Java InetAddress.getByName returns the wrong host name

Can someone explain to me what I need to check to resolve an apparent DNS issue?  I am using Java's InetAddress class to determine the host name of the machine the program is running on.  It is returning an incorrect machine name.  My guess is that a former employee configured something on this machine which is causing this issue.  I'm just not sure what he could have done.

The server is a Windows 2003 server.  The machine name is set correctly as far as I can tell.  I verified this two ways:

  1. Open Windows Explorer, right click on "My Computer", navigate to Properties > Computer Name.  This screen shows the correct computer name like this: "computer1.examplecompany.com.  Under "Full Computer Name" it shows Domain: "examplecompany.com".
  2. Open a command prompt and type the "hostname" command.  This returns the same machine name in the prior step without the domain.  In this example, it would be just "computer1" without "examplecompany.com".

Now when I attempt to use a Java program to get the host name, here is the relevant code fragment I am using:

InetAddress localhost = InetAddress.getLocalHost();
localhost = InetAddress.getByName(localhost.getHostAddress());
System.out.println("Hostname: " + localhost.getHostName());

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The hostname that gets output to the console is completely different from the computer name.  In fact, if I perform an nslookup on the name that the Java program output, I get this response:  "Non-existent domain".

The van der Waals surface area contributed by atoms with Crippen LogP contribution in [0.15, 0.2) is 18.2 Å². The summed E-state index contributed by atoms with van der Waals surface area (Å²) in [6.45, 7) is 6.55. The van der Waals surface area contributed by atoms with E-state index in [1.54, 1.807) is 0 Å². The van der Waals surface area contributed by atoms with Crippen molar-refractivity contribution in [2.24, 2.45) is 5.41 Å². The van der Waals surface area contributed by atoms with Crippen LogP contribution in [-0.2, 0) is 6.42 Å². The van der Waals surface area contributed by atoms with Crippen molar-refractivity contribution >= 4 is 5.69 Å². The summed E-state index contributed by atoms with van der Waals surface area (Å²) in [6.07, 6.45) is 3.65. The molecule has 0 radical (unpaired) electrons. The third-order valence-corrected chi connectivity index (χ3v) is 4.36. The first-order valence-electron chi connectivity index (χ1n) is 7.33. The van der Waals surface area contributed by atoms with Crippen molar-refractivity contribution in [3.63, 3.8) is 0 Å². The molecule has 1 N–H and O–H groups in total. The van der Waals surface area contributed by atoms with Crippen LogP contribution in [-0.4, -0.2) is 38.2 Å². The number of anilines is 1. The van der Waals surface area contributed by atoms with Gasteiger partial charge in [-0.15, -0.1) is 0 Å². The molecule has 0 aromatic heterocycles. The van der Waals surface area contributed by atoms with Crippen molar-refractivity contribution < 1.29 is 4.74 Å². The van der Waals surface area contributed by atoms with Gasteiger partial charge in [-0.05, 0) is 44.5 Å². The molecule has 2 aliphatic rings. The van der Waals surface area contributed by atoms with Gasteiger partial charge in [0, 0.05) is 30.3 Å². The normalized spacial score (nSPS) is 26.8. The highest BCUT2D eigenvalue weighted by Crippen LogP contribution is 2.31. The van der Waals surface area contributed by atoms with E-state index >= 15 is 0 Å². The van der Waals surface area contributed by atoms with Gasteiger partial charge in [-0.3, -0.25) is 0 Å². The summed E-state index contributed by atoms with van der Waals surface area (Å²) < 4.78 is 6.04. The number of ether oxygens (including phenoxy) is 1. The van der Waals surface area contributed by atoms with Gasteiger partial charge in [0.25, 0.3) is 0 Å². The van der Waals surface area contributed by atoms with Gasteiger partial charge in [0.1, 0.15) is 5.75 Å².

I don't know if this is relevant or not, but the name that the java program is returning is also in the "hosts" file with the same IP as the local machine (the IP is the company wide IP address, not 127.0.0.1).  I thought maybe that was the problem, so I changed the hosts file to use a different name, and this appeared to have no effect even after flushing the DNS cache.  

So what else can I check to see why this Java program is returning the wrong name?
jbaird123Asked:
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dpearsonConnect With a Mentor Commented:
I think what you are attempting is a "reverse DNS" lookup - which is a pretty complex process to debug.  At least I know our network operations team often spend a good deal of time solving issues around reverse DNS - since that basically involves the normal DNS chain (which can be an internal server or your ISP etc.) but working backwards from IP to name.

However, in this case it seems like you should have a simpler solution by just asking for the hostname.

In Windows "%COMPUTERNAME%" should be a defined environment variable which you can retrieve in Java through System.getenv():

https://docs.oracle.com/javase/tutorial/essential/environment/env.html

See if that works for you and avoid the whole "reverse DNS" issue.

Doug
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dpearsonCommented:
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